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      • in todays blog you spoke of often going someplace warm in winter, how about some stories and sage advice in that area, what have you learned, what can you pass on.
        Some of us really enjoy our home life even in winter, but as they say ‘this is no dress rehearsal’ we always do a short two week pre xmas escape but I am thinking we should try six weeks at least.once

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      • Well, Aldo, I travel a bit differently than most people. Sal’s and my last trip was to El Salvador. Got in by way of a dugout and then chicken-bussed around. Then back to Guatemala. NOT resort vacationing. Mind you, we discovered we were a bit too old for that so our next trip will be more civilized. We aren’t backpackers anymore. Do you want the past trips or just a general suggestion. We will likely do Argentina next. But not a package. Well rough it and wing it and discover it. That is kina our style altjhomi have always wanted to motorhome through Northern Japan.

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    • I concur largely with ‘good writing cannot be taught’ my intuition about daves’ book it that it is original and authentic, the latter being a much overused word. The writing seems unique, as are the perspectives. So I agree that dave should stick with his own god given talent and forgo the’ how to’ write path. I can almost sense the digression in the blog writing when the ‘how to’ affect takes hold.
      As for the 100 list, not meaning to sound disputatious but I am highly dubious of the list with a minor number of exceptions.

      Forgive if this has been done , but on the economics subject if you have not yet, be certain to listen to or read Thomas pikettys’ Capital in the 21st. Should be required, perhaps abridged for all high school grads everywhere..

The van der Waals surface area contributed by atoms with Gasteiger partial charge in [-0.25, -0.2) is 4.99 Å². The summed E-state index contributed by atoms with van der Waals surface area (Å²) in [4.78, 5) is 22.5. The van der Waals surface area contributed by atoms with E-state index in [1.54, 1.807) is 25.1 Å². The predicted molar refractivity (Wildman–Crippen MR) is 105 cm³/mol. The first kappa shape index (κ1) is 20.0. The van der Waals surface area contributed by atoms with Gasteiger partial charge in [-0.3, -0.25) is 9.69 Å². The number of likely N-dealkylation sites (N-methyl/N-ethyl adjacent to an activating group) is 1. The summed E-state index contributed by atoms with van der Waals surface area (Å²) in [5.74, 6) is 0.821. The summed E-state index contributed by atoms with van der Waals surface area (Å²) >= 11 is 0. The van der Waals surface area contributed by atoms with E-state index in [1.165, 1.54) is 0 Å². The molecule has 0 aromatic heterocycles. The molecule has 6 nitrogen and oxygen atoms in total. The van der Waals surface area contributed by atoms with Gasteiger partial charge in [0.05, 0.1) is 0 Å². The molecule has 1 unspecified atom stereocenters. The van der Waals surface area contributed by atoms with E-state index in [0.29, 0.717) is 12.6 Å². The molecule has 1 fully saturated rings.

Finally if I may ask, dave why do your posts come on the blog under other poster names beside jdc ?? It’s not always obvious to me that it is you, what can I learn here,?? thnx

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      • Aldo;

        I’m the first to agree by definition that the top list of any thing must be deficient. On economics check out Richard Denniss.

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      • LOL! “I can almost sense the digression in the blog writing when the ‘how to’ affect takes hold”. That’s hilarious! I confess all the time to NOT knowing how-to do anything but pour scotch and criticize the government but I had no idea that the writing suffered, too. Damn!
        Yeah, Piketty was great. I even wrote a review that he now uses on his webpage. “Should be required reading…”
        My computer is in one room. That room gets a bit chilly now and then. So, when that happens, I pick up the KOBO tablet and check e-mails from the living room. It is synced with the computer but comments as yet another anonymous-guy. If I am at the computer, my initials show up.
        As for the list, you and I might dispute the choice (Covey’s seven habits?) but I acknowledge that they had influence. But the list is a snapshot from the recent era. Drucker is not on it. Samuelson is not. Sun Tzu is not. And I think I saw Ayn Rand twice? Once was enough.